It occurs to me, as I travel on this plane from Nashville to Newark en route to Tel-Aviv, that this Bible Lands tour will be full of ruins. Ironically, the sights I’ve been reading about, spending lots of money to see, and envisioning in my imagination, for these months, can aptly be described by the miserably unfortunate word ruins, the root of which word is what we hope does not happen: to our party or the weather or a good day. We’re always sad when something gets ruined.
But that’s just what happened to the civilization called Beersheba that we’ll be visiting in a few hours. Once it was the well-watered plain where Abraham planted a Tamarisk tree (Genesis 21), and offered Abimelech seven ewe lambs with an oath or covenant (Genesis 21). It was the place where Jacob offered sacrifices on his way to Egypt (Genesis 46) and the site of the judgment of the wicked sons of Samuel (I Samuel 8). It held peace, security and promise to the patriarchs and justice and judgment to last of the judges. Whatever it was, it was teeming with life and vegetation and war and reckoning. It was the southernmost border of Judah and the general nomenclature for the south of Israel itself in those texts where Scripture reads “from Dan to Beersheba.”
I’m bursting with excitement to get to see this plain on Tuesday. The fact that anything of the Old Testament Beersheba has long decayed into a state beyond recognition does not make me less interested in seeing it. I think I’ll love it when I get to sit down under the same species of tree that Abraham planted and beside a well that’s in the same vicinity as the well contested by Abimelech. This is true because, in my imagination, I can paint a picture of those patriarchs—nomads in that same plain under the same sun that will shine down on me.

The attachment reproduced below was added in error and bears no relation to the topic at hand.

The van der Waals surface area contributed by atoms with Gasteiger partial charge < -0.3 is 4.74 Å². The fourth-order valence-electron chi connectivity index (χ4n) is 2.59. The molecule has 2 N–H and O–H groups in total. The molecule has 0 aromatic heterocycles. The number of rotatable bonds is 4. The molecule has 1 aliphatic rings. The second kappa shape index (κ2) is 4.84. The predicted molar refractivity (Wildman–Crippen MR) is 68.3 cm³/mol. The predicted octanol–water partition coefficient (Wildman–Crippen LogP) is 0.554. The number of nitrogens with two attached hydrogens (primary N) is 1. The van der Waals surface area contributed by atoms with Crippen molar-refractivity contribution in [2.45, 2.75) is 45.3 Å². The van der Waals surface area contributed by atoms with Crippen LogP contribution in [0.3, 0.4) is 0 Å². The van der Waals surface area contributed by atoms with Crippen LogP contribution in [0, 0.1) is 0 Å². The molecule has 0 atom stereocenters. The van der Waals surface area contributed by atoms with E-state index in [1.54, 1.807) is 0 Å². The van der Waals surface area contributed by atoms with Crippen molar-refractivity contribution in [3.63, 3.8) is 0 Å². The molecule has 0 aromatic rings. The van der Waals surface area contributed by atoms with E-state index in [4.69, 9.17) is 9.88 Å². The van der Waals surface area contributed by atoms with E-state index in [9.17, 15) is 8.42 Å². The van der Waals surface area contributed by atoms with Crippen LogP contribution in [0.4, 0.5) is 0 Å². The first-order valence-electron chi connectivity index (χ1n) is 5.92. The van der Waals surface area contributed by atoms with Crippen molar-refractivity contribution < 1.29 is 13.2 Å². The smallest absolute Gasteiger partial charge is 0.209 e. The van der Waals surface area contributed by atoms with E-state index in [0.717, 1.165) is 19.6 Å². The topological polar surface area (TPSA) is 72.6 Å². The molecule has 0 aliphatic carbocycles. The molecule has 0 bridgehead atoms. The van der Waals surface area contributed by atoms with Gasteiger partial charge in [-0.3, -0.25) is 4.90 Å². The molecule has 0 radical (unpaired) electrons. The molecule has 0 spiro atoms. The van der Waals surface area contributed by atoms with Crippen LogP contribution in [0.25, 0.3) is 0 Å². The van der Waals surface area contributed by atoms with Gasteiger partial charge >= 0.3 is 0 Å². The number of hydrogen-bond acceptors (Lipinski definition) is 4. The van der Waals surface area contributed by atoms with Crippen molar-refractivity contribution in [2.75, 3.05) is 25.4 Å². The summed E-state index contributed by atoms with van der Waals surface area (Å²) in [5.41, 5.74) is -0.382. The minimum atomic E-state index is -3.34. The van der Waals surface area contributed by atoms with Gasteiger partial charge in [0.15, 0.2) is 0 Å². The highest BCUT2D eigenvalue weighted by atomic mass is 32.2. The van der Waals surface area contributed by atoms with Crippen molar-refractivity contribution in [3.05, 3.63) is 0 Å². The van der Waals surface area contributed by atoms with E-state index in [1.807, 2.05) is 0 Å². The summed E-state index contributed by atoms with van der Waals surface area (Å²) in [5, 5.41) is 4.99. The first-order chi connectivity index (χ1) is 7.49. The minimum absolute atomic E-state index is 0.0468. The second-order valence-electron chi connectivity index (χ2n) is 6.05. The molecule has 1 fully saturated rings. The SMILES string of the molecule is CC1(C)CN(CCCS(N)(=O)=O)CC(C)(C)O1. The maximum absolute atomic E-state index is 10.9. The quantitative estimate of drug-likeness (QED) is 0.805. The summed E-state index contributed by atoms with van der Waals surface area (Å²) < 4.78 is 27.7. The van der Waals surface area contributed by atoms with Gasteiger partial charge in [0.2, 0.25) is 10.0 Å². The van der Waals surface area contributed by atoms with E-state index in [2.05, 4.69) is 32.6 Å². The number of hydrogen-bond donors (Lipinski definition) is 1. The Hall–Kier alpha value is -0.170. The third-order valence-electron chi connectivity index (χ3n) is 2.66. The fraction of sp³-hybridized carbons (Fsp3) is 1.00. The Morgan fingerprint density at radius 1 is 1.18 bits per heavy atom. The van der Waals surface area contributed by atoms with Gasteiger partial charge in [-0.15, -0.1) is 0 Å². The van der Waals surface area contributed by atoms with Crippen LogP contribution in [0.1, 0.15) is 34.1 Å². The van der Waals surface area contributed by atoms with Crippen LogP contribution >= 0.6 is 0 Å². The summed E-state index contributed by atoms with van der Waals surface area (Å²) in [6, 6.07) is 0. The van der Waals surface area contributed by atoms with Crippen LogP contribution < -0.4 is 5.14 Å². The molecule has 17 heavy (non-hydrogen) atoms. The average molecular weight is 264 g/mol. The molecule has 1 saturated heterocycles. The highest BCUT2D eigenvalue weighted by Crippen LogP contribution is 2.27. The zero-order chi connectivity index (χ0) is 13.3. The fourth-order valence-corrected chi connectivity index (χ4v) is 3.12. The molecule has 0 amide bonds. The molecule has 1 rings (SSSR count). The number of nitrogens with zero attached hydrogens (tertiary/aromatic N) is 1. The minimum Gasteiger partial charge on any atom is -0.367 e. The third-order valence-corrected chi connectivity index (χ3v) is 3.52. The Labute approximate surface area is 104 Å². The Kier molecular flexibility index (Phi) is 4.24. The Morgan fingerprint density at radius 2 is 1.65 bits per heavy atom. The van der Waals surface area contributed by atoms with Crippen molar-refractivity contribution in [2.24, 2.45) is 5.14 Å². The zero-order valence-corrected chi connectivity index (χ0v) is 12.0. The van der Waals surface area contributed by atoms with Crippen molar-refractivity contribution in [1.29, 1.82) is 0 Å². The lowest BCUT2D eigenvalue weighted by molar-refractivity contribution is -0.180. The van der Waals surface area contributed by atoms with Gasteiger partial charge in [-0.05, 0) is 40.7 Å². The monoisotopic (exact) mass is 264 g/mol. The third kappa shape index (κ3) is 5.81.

Imagination is what we will rely on, in many instances, as we travel the Bible lands, because what’s real today is just a reminder—a ruin of what once was.
Have you ever thought about the fact that imagination is what we use to view heaven? We can’t see it, as it is, but we can listen to the words of the Bible—mostly about what’s not there (Revelation 21)—and we can imagine how it will be. That’s kind of what I’ve been doing for the past months about the Bible lands. I’ve read passages and I’ve thought about what it must look like. Now I will see.
One day I will see what I’ve only imagined in this lifetime. I will see heaven; the place where the patriarchs are living right now. Only this time, there will be no ruins. Everything will be pristine and new and current—forever and ever. In fact, I will sit down with Abraham and Isaac and Jacob in this place where nothing is ever old or ruined or obsolete. There are no ruins in heaven. It’s the sphere of the incorruptible (I Peter1:3,4).
I know I’m going to love Beersheba. But this land—literally “well of the sevenfold oath”—will not hold a candle to that other well-watered plain to which I journey…the plain in which I’ll never visit a single ruin.